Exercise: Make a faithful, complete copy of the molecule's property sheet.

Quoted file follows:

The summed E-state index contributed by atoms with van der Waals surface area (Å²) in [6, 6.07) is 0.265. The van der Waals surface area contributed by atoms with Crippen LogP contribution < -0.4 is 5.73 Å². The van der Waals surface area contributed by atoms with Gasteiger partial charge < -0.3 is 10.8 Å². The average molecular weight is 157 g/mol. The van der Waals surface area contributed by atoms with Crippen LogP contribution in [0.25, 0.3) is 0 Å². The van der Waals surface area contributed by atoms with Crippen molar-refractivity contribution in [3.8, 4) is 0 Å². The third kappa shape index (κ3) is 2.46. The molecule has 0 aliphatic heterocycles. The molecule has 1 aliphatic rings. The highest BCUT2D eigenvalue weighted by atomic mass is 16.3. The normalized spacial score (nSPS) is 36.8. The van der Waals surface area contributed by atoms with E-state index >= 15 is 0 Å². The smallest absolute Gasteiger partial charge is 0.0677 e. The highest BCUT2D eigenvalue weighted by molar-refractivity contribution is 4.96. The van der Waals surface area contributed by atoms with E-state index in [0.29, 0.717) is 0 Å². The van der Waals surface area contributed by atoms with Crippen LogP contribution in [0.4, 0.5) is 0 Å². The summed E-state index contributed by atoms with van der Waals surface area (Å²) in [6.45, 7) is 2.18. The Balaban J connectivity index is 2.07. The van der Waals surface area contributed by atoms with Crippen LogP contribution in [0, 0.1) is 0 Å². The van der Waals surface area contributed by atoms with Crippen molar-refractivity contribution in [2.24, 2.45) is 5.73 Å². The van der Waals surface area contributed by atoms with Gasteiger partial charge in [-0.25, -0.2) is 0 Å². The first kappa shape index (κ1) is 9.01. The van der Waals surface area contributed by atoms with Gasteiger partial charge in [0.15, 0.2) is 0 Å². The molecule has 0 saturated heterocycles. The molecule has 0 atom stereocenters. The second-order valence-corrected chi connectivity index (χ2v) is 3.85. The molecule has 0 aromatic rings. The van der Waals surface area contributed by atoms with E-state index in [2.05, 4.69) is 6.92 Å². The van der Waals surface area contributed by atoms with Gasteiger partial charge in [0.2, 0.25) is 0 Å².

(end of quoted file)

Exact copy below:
The summed E-state index contributed by atoms with van der Waals surface area (Å²) in [6, 6.07) is 0.265. The van der Waals surface area contributed by atoms with Crippen LogP contribution < -0.4 is 5.73 Å². The van der Waals surface area contributed by atoms with Gasteiger partial charge < -0.3 is 10.8 Å². The average molecular weight is 157 g/mol. The van der Waals surface area contributed by atoms with Crippen LogP contribution in [0.25, 0.3) is 0 Å². The van der Waals surface area contributed by atoms with Crippen molar-refractivity contribution in [3.8, 4) is 0 Å². The third kappa shape index (κ3) is 2.46. The molecule has 0 aliphatic heterocycles. The molecule has 1 aliphatic rings. The highest BCUT2D eigenvalue weighted by atomic mass is 16.3. The normalized spacial score (nSPS) is 36.8. The van der Waals surface area contributed by atoms with E-state index >= 15 is 0 Å². The smallest absolute Gasteiger partial charge is 0.0677 e. The highest BCUT2D eigenvalue weighted by molar-refractivity contribution is 4.96. The van der Waals surface area contributed by atoms with E-state index in [0.29, 0.717) is 0 Å². The van der Waals surface area contributed by atoms with Crippen LogP contribution in [0.4, 0.5) is 0 Å². The summed E-state index contributed by atoms with van der Waals surface area (Å²) in [6.45, 7) is 2.18. The Balaban J connectivity index is 2.07. The van der Waals surface area contributed by atoms with Crippen LogP contribution in [0, 0.1) is 0 Å². The van der Waals surface area contributed by atoms with Crippen molar-refractivity contribution in [2.24, 2.45) is 5.73 Å². The van der Waals surface area contributed by atoms with Gasteiger partial charge in [-0.25, -0.2) is 0 Å². The first kappa shape index (κ1) is 9.01. The van der Waals surface area contributed by atoms with Gasteiger partial charge in [0.15, 0.2) is 0 Å². The molecule has 0 saturated heterocycles. The molecule has 0 atom stereocenters. The second-order valence-corrected chi connectivity index (χ2v) is 3.85. The molecule has 0 aromatic rings. The van der Waals surface area contributed by atoms with E-state index in [2.05, 4.69) is 6.92 Å². The van der Waals surface area contributed by atoms with Gasteiger partial charge in [0.2, 0.25) is 0 Å².